The mother of eight children was currently standing trial for serious benefit fraud in relation to DLA, Carer's Allowance and tax credits. An earlier reporting restriction order prohibited the identification of the children due to the powerful Art 8 rights under the European Convention for the Protection of Human Rights and Fundamental Freedoms 1950. In the criminal proceedings the judge had finished summing up and the jury had retired to consider its verdict. The question arose whether if the mother were convicted whether the reporting restriction should remain in place.
In conducting the balancing exercise in the event of a conviction the judge recognised that neither Art 8 nor Art 10 of the European Convention took precedence and carefully considered the importance of each claim. Finally the test of proportionality was applied.
The marginal re-weighting of factors in the event of a conviction tilted the balance in favour of freedom of expression. The Art 10 right to publish the mother's name as a convicted person would prevail over the right of the whole family to anonymity. It would be unconscionable for the public not to know the name of a person convicted of a substantial fraud upon the State.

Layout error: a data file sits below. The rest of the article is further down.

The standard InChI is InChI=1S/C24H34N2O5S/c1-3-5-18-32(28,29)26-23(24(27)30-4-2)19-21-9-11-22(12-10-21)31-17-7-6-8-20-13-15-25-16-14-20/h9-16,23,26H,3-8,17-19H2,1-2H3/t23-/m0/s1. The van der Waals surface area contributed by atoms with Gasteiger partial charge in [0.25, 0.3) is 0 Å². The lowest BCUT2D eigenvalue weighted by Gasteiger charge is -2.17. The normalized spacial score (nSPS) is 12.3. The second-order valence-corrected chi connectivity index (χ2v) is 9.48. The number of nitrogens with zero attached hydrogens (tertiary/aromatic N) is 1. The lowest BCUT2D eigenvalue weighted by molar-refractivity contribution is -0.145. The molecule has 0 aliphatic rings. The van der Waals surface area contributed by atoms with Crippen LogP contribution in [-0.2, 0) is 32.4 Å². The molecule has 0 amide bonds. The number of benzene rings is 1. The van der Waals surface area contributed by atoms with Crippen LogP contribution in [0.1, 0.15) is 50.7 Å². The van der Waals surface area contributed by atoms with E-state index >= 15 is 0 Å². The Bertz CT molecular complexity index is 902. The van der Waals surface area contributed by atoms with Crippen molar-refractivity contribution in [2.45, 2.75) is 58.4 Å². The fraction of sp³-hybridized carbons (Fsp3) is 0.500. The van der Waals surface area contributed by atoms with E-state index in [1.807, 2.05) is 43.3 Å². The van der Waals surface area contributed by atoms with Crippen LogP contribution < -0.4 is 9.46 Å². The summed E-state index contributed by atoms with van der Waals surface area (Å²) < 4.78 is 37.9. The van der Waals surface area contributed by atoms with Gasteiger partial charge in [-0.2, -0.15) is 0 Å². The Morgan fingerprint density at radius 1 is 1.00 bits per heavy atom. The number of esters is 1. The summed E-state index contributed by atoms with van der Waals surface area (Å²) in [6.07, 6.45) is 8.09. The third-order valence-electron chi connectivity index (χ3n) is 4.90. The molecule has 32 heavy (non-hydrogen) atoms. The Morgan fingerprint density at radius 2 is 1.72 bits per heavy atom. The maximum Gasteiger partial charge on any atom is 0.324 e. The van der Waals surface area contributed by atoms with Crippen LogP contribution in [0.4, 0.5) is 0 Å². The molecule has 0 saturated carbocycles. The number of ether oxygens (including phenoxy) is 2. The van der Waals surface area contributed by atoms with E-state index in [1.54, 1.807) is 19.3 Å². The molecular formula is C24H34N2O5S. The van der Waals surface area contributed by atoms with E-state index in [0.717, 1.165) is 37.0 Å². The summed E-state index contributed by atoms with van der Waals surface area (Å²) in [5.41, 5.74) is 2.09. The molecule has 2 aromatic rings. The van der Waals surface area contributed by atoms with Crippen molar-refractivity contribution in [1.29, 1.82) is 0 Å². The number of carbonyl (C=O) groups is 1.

In striking a proportionate balance between the competing Convention rights, if publication was likely to lead to the identification of the children or the father as being involved or named in the criminal proceedings and/or as being identified as children of the mother: there would be no publication of the father's and the children's forenames, no publication of their photos, no reporting of any of their medical conditions. While the Crown Court, trial judge and county in which the criminal proceedings took place could be reported, no more specific information as to their location could be identified.
Those who cheated the over-stretched resources of the welfare State could neither generally nor reasonably expect to escape the proper reporting of their wrongdoing or hope to achieve concealment of their identities.